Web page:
Man Booker Prize 2014

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WINNER

The Narrow Road to the Deep North by Richard Flanagan

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Dorrigo Evans was born in Cleveland, Tasmania, in the years just after the First World War, and overcame his lower-class origins to become a surgeon. In the novel's present day, he is a 77-year-old war hero writing a preface to the sketchbook a fellow POW kept on the Death Railway. 'Horror can be contained within a book, given form and meaning. But in life horror has no more form than it does meaning,' he eventually writes. Full review...

OTHER SHORTLISTED BOOKS

To Rise Again At A Decent Hour by Joshua Ferris

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An identity thief is wreaking havoc in the oddest of ways and forcing a dentist to confront his online presence. This is a book like no other you’ll know.

We were having a discussion the other day about how there are lots of TV shows about doctors and lots about lawyers, but other professions, say accountants or vets or dentists, get less of a look in. Just not as sexy, we thought. Just not as funny. Then this book came along and, in an extremely timely manner, changed my mind entirely. This is the stuff sitcoms could be made of. Full review...

We Are All Completely Beside Ourselves by Karen Joy Fowler

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Rosemary's childhood is blighted by the disappearance of her sister, Fern. Rosemary went to stay with her grandparents and, on her return Fern was no longer there. Curiously enough, her mother and father don't speak of it. The knock on effect was the angry departure of Rosemary's older brother Lowell whom she also misses. As she grows to adulthood, Rosemary remembers trying to come to terms with this, the damage that being a daughter of a psychologist has wrought and the revealed secrets that will finally make sense of it all. Full review...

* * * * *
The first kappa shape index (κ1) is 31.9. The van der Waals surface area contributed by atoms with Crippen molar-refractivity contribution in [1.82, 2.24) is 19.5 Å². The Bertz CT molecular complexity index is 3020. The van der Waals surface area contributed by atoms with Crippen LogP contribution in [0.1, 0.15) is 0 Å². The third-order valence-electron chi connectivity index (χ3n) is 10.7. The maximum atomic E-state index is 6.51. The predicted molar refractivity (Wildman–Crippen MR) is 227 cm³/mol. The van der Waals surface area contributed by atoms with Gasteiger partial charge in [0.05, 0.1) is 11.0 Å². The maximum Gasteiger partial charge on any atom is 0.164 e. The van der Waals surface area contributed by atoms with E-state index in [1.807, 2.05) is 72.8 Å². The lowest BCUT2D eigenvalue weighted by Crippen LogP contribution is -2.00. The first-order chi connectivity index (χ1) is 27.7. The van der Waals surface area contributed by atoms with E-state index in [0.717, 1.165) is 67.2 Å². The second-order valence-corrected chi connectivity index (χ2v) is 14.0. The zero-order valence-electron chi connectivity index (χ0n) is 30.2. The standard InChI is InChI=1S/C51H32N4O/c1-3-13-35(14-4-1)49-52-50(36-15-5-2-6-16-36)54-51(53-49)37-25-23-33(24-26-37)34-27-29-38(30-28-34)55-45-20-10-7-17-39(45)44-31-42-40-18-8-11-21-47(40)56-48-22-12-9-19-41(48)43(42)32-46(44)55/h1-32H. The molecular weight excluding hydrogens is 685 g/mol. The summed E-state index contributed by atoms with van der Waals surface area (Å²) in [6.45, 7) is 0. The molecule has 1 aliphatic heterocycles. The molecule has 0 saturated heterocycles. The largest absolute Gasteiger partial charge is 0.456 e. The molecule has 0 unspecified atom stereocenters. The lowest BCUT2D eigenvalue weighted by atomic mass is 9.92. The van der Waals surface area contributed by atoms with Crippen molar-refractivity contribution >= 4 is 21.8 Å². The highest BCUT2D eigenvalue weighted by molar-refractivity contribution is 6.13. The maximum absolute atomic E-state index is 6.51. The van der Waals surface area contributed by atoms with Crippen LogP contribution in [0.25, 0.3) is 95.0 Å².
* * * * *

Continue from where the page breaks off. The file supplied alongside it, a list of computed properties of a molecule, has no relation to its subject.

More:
J by Howard Jacobson

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J marks an unusual turn for Howard Jacobson. Though it seems at times like a skewed folk tale, it also bears the subtle signs of a future dystopia. It has some of Jacobson's trademark elements – odd names, humorous metaphors, and Semitic references – but felt to me like a strange departure after The Finkler Question and Zoo Time. Full review...

The Lives of Others by Neel Mukherjee

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Many generations of the Ghosh family live together in a single house in 1960's Calcutta, albeit a very big single house. Life may be materially comfortable but not easy. Jealousy, in-fighting, the struggle to keep the family business going (and, for the younger family members, the struggle to lead the life they'd like) causes more than the odd sleepless night. Son Supratik has succeeded in choosing a different path though. He's tired of the endless consumption and acquisition and leaves home to follow his Marxist beliefs, exchanging family living for discomfort and danger. Full review...

How to be Both by Ali Smith

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There’s something which you need to know about this book: if you decide to read it, the book you read might not be the same as the one which I’ve read and am about to review. There are, you see, two stories in each copy and half the books published will have the story of Francescho Del Cossa who worked in and around Ferrara in the fifteenth century followed by the story of George - really Georgia - who lives with her father and younger brother in twentieth century Cambridge. The other books will have the stories in reverse order. The stories are the same, but the experiences of the readers will be quite different. Full review...

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